CHEP North America is headquartered in Fulton County. CHEP sources 99.1% of all timber for its wooden pallets from sustainably managed forests of southern yellow pines, receiving certifications from the Forest Stewardship Council (FSC) or the Programme for the Endorsement of Forest Certification (PEFC). CHEP continues to manage and mitigate their use of timber by diverting a wood from landfills. The company is a global leader in managed, returnable and reusable packaging solutions, serving many of the world's largest companies in sectors such as consumer goods, fresh produce, beverage and automotive.
Dr. Yomi Noibi and Monica Robinson (Emma I. Darnell Environmental Justice Award Winners)
Dr. Yomi Noibi collaborated to establish the Atlanta Watershed Learning Network and the Atlanta Water Equity Task Force, created by the City of Atlanta Department of Watershed Management to lead the U.S. Water Alliance. He has trained leadership in many other successful environmental justice organizations in Fulton County and has collaborated with many non-profit organizations to support environmental justice programming in Fulton County. Dr. Noibi worked with students, faculty and staff at Atlanta's 6 Historical Black Colleges and Universities to develop conceptual plans to take stormwater out of the area's combined sewer system to reduce flooding with its attendant public health risks, public and private property damage, and degradation of water quality in Proctor Creek.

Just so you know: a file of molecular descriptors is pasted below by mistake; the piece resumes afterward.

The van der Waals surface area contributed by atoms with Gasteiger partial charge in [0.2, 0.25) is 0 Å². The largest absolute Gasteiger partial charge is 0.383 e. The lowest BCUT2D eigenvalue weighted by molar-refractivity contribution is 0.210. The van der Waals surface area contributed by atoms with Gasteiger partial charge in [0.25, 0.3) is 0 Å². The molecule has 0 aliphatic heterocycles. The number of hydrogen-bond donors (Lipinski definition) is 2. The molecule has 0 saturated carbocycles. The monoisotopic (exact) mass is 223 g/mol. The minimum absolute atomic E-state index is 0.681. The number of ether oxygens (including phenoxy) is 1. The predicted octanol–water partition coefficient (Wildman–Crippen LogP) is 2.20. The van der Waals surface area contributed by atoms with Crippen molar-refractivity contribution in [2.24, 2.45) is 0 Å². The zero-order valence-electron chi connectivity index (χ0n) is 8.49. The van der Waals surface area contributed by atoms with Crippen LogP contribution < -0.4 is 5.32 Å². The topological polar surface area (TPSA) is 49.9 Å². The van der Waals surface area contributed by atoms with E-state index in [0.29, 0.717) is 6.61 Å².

Monica Robinson was hired as the first Environmental Planner in the history of Fulton County for its environmental justice program. Ms. Robinson collaborated with citizens, communities, organizations, regulatory agencies, governmental officials and private industry focused on acknowledging environmental issues. She is responsible for forming the Environmental Justice Working Group and was a member of the Georgia Environmental Justice Alliance. Efforts she has led or contributed to within the last 10 years include the Airport Master and Regional Transportation Plans, planning the Scrap Tire Round Up Event as well as investigating and mediating a new wastewater treatment facility construction proposed for Atlanta’s Westside. As a result of her work, Fulton County's Environmental Justice Initiative being selected and receiving national recognition as a Model Practice by the National Association of County and City Health Officials.